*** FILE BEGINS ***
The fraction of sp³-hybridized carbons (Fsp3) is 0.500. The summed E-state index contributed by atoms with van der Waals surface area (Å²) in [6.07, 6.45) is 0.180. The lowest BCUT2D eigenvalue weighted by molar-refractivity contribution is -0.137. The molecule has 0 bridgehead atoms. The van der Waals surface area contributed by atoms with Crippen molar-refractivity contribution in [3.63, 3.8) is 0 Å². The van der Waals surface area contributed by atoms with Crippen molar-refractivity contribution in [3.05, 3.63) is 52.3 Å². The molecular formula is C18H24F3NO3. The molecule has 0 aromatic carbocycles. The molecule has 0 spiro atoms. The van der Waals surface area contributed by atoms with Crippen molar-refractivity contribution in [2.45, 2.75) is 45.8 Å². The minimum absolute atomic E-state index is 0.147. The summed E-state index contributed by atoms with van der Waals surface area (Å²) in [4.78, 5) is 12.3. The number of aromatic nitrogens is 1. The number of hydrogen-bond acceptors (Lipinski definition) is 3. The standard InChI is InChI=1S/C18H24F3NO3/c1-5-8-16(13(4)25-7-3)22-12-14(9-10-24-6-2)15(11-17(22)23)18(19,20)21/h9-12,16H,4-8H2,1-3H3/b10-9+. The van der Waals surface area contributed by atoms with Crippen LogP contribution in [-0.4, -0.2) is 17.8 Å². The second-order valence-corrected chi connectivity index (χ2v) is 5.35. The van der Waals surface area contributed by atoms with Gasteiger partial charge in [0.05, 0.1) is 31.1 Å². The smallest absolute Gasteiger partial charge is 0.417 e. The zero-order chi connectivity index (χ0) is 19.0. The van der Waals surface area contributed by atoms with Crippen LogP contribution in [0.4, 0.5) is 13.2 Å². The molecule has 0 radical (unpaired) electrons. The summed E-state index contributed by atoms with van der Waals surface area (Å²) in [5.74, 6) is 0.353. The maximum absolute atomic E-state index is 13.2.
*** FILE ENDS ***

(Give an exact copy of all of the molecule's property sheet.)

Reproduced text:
The fraction of sp³-hybridized carbons (Fsp3) is 0.500. The summed E-state index contributed by atoms with van der Waals surface area (Å²) in [6.07, 6.45) is 0.180. The lowest BCUT2D eigenvalue weighted by molar-refractivity contribution is -0.137. The molecule has 0 bridgehead atoms. The van der Waals surface area contributed by atoms with Crippen molar-refractivity contribution in [3.63, 3.8) is 0 Å². The van der Waals surface area contributed by atoms with Crippen molar-refractivity contribution in [3.05, 3.63) is 52.3 Å². The molecular formula is C18H24F3NO3. The molecule has 0 aromatic carbocycles. The molecule has 0 spiro atoms. The van der Waals surface area contributed by atoms with Crippen molar-refractivity contribution in [2.45, 2.75) is 45.8 Å². The minimum absolute atomic E-state index is 0.147. The summed E-state index contributed by atoms with van der Waals surface area (Å²) in [4.78, 5) is 12.3. The number of aromatic nitrogens is 1. The number of hydrogen-bond acceptors (Lipinski definition) is 3. The standard InChI is InChI=1S/C18H24F3NO3/c1-5-8-16(13(4)25-7-3)22-12-14(9-10-24-6-2)15(11-17(22)23)18(19,20)21/h9-12,16H,4-8H2,1-3H3/b10-9+. The van der Waals surface area contributed by atoms with Crippen LogP contribution in [-0.4, -0.2) is 17.8 Å². The second-order valence-corrected chi connectivity index (χ2v) is 5.35. The van der Waals surface area contributed by atoms with Gasteiger partial charge in [0.05, 0.1) is 31.1 Å². The smallest absolute Gasteiger partial charge is 0.417 e. The zero-order chi connectivity index (χ0) is 19.0. The van der Waals surface area contributed by atoms with Crippen LogP contribution in [0.4, 0.5) is 13.2 Å². The molecule has 0 radical (unpaired) electrons. The summed E-state index contributed by atoms with van der Waals surface area (Å²) in [5.74, 6) is 0.353. The maximum absolute atomic E-state index is 13.2.